Stroke secondary to FMD
Stroke secondary to fibromuscular dysplasia (FMD) is an interruption of blood flow to the brain due to problems with the structure of the arteries that supply the brain with blood.
Alternative NamesFibromuscular dysplasia (FMD) - stroke secondary to
Causes of Stroke secondary to FMD
A stroke is an interruption of the blood supply to any part of the brain. Stroke secondary to fibromuscular dysplasia (FMD) primarily affects women, especially those older than 50.
FMD is an inherited disorder involving the ongoing destruction of arterial blood vessels. There are areas of increased muscle and fibrous (scar-like) tissue in the wall of the affected arteries, which alternate with enlarged (dilated) areas of destroyed tissue. This irregularity in the arteries increases the risk for stroke.
The disease may affect the neck arteries (carotids) that supply blood to the brain, or the arteries within the brain (cerebral) and cause stroke. It may also affect the following arteries:
- Kidneys (renal)
- Intestinal tract (mesenteric)
- Heart (coronary)
- Groin (iliac)
Risks include a personal or family history of FMD.
Stroke secondary to FMD Symptoms
- Weakness or total inability to move a body part
- Numbness, tingling or other abnormal sensations
- Decreased or lost vision, partial or temporary
- Language difficulties (aphasia)
- Inability to recognize or identify visual cues (agnosia)
- Loss of memory
- Vertigo (abnormal sensation of movement)
- Loss of coordination
- Swallowing difficulties
- Personality changes
- Mood and emotion changes
- Urinary incontinence (lack of control over bladder)
- Lack of control over the bowels
- Consciousness changes:
Tests and Exams
The exact location and extent of the stroke, and changes in the arteries indicating FMD may be seen on:
An arteriography or angiography of the head may show blood vessel changes such as narrowing of the arteries.
An artery biopsy confirms the diagnosis of FMD (this is not performed on brain blood vessels).
Treatment of Stroke secondary to FMD
Stroke is a serious condition. The sooner treatment is received, the better the person will do, and the lower the chance of permanent disability or death. Treatment depends on the severity of the stroke and its affects.
Careful monitoring can reveal problems with the arteries before injury occurs. In some circumstances, surgery to repair any blockages can prevent complications.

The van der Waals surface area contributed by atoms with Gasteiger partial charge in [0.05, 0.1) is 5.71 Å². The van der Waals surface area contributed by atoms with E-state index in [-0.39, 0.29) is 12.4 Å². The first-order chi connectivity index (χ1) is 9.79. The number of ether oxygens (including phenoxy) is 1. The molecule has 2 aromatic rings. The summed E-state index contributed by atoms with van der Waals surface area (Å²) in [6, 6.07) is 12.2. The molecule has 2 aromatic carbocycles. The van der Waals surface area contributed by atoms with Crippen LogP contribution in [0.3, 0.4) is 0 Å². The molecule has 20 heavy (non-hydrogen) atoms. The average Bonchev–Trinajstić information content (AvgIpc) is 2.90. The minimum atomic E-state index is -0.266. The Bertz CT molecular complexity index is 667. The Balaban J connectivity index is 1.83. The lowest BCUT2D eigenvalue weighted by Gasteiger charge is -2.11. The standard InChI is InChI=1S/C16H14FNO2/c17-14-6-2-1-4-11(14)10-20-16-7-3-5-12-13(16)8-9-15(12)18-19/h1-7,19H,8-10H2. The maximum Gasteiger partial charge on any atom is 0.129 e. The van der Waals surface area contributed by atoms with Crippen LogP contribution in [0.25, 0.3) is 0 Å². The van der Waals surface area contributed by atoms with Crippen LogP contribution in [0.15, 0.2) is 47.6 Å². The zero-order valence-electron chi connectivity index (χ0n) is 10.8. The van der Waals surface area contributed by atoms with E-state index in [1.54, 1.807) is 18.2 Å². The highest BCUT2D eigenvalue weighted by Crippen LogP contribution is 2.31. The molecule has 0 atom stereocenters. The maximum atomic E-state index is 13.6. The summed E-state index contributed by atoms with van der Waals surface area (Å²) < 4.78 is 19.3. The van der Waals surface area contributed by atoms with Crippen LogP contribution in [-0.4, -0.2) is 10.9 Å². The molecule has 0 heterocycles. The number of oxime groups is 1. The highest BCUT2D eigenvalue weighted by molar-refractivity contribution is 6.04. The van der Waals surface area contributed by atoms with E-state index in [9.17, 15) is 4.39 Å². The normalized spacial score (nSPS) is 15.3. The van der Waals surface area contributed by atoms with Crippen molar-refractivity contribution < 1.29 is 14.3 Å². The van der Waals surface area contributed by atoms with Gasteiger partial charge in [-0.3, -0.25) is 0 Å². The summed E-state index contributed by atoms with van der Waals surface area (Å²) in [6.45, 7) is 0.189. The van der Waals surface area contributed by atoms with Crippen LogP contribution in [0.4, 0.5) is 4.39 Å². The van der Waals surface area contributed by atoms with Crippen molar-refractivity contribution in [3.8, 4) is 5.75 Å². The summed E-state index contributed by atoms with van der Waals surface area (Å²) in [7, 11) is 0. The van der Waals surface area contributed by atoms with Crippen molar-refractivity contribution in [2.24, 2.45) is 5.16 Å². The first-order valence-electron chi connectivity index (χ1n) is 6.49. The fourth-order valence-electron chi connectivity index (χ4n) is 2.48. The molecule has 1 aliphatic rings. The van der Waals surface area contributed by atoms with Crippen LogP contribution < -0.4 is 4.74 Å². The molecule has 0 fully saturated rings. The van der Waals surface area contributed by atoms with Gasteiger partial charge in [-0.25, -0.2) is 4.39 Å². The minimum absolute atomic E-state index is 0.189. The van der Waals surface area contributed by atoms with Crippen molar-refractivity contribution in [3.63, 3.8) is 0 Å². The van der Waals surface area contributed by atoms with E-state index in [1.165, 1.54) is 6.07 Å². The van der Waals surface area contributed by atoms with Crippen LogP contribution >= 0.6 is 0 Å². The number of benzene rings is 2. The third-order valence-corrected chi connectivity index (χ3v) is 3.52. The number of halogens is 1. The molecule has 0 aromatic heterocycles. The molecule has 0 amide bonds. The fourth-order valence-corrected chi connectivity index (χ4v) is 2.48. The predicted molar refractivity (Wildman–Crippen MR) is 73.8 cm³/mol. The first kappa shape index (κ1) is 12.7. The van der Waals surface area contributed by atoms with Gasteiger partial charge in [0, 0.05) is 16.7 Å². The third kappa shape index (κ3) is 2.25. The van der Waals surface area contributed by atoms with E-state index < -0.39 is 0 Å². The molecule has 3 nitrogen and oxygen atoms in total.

Evaluation and treatment of hypertension (high blood pressure) associated with kidney disorders may be appropriate in some people with stroke secondary to FMD.
The outcome from any stroke depends on the initial severity, and ability to treat it quickly. Although FMD is associated with an increased risk of stroke and other complications, many patients can do well with good treatment and close attention to any secondary complications. As with other types of stroke, strokes from FMD can result in death or severe disability. Complete or significant recovery from a stroke is also possible.
- Problems due to loss of mobility (joint contractures, pressure sores)
- Permanent loss of movement or sensation of a part of the body
- Bone fractures
- Muscle spasticity
- Permanent loss of brain functions
- Reduced communication or social interaction
- Reduced ability to function or care for self
- Decreased life span
- Side effects of medications
When to Contact a Health Professional
Stroke is a medical emergency. Immediately go to the emergency room or call the local emergency number (911 in the United States) if signs of a stroke occur.
Prevention of Stroke secondary to FMD
Awareness of personal or family history of FMD can allow earlier diagnosis of the cause of stroke.
Aspirin therapy (81mg a day or 100mg every other day) is now recommended for stroke prevention in women under 65 as long as the benefits outweigh the risks. It should be considered for women over age 65 only if their blood pressure is controlled and the benefit is greater than the risk of gastrointestinal bleeding and brain hemorrhage.
Mosca L, Banka CL, Benjamin EJ, et al. Evidence-Based Guidelines for Cardiovascular Disease Prevention in Women: 2007 Update. Circulation. 2007; Published online before print February 19, 2007.
Reviewed By: Updated by A.D.A.M. Editorial Team: Greg Juhn, M.T.P.W., David R. Eltz, Kelli A. Stacy. Previously reviewed by Kenneth Gross, M.D., Private Practice, Neurology, North Miami, FL. Review provided by VeriMed Healthcare Network. (September 2006)
Copyright 2013 A.D.A.M., Inc.